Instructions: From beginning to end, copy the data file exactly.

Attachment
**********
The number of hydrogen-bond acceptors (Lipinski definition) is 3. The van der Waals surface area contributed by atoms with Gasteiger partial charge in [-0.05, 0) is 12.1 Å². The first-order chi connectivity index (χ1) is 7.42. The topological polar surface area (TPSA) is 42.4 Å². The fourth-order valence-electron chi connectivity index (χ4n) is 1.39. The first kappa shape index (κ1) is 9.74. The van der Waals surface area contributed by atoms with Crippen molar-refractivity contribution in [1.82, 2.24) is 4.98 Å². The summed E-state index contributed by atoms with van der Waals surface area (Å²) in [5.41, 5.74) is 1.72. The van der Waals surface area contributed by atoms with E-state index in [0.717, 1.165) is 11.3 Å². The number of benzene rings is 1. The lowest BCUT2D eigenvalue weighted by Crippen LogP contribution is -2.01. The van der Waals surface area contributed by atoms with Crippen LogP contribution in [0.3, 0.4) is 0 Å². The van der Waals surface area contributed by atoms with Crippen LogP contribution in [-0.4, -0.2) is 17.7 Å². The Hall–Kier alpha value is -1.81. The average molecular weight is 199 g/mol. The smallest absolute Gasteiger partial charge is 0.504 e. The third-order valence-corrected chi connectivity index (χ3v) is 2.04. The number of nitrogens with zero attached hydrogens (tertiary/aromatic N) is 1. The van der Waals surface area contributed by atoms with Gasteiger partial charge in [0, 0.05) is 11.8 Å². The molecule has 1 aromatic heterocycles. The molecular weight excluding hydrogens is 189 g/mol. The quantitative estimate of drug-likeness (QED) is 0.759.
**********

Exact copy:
The number of hydrogen-bond acceptors (Lipinski definition) is 3. The van der Waals surface area contributed by atoms with Gasteiger partial charge in [-0.05, 0) is 12.1 Å². The first-order chi connectivity index (χ1) is 7.42. The topological polar surface area (TPSA) is 42.4 Å². The fourth-order valence-electron chi connectivity index (χ4n) is 1.39. The first kappa shape index (κ1) is 9.74. The van der Waals surface area contributed by atoms with Crippen molar-refractivity contribution in [1.82, 2.24) is 4.98 Å². The summed E-state index contributed by atoms with van der Waals surface area (Å²) in [5.41, 5.74) is 1.72. The van der Waals surface area contributed by atoms with E-state index in [0.717, 1.165) is 11.3 Å². The number of benzene rings is 1. The lowest BCUT2D eigenvalue weighted by Crippen LogP contribution is -2.01. The van der Waals surface area contributed by atoms with Crippen LogP contribution in [0.3, 0.4) is 0 Å². The van der Waals surface area contributed by atoms with Crippen LogP contribution in [-0.4, -0.2) is 17.7 Å². The Hall–Kier alpha value is -1.81. The average molecular weight is 199 g/mol. The smallest absolute Gasteiger partial charge is 0.504 e. The third-order valence-corrected chi connectivity index (χ3v) is 2.04. The number of nitrogens with zero attached hydrogens (tertiary/aromatic N) is 1. The van der Waals surface area contributed by atoms with Gasteiger partial charge in [0, 0.05) is 11.8 Å². The molecule has 1 aromatic heterocycles. The molecular weight excluding hydrogens is 189 g/mol. The quantitative estimate of drug-likeness (QED) is 0.759.